So, after all this you are probably wondering exactly what it is that I will be doing during my two years here. Well, I’m still trying to figure that out myself. The first three months at my permanent site are to be mainly spent getting to know the organization and the community better so that future projects can be as successful as possible. Therefore, I’ve spent significant time this past month meeting local government officials, meeting staff at the community clinic, learning about the different projects that my organization has undertaken, and just in general getting to know people in the community. Hopefully, through this process I’ll be able to learn what projects I can assist with or initiate during the rest of my two years here.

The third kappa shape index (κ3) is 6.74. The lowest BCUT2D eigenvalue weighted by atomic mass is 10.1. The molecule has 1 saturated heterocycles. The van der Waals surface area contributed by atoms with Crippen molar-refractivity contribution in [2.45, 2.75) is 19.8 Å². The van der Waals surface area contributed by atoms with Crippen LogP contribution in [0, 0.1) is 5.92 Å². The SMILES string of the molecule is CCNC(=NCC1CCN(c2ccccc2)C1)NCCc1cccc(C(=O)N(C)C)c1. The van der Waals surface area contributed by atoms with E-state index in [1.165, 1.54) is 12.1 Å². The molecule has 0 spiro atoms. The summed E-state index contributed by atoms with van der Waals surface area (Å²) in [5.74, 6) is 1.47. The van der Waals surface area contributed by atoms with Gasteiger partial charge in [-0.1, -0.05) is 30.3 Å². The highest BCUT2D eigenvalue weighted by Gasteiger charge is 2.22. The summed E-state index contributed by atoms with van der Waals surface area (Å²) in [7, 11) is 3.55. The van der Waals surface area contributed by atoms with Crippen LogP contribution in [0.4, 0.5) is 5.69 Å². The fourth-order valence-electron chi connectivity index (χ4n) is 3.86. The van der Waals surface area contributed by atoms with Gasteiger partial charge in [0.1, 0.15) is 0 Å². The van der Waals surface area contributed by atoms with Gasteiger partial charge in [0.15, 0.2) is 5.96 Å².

However, when I have not been doing that I have been helping to build a library for the community. Somewhat ironically, the woman who is donating money and books for the library is a former Illinois State University librarian/professor named Dorothy Kennett! It is most definitely a very small world. She is here preparing the books, and we’ve had a good time sharing stories about ISU/Bloomington-Normal, Illinois and talking about American sports and politics. If that isn’t surprising enough, my job in building the library is one that is best described as the “Master” Carpenter. While the building the library will be housed in has already been built, all of the bookshelves and counter-tops needed to be built. Now, with the help of a few other volunteers and workers, all of the bookshelves have been assembled and are in the process of being finished (stripping being put on the edges, backs attached, bolting them to the wall, etc.) Most of you who know me know how little experience I have doing this type of work, so it has been a learning experience, but enjoyable and successful nonetheless. The library is scheduled to have its grand opening on June 6th, and I think everything will be completed by that time. I will post pictures on my website of the library when it is finished.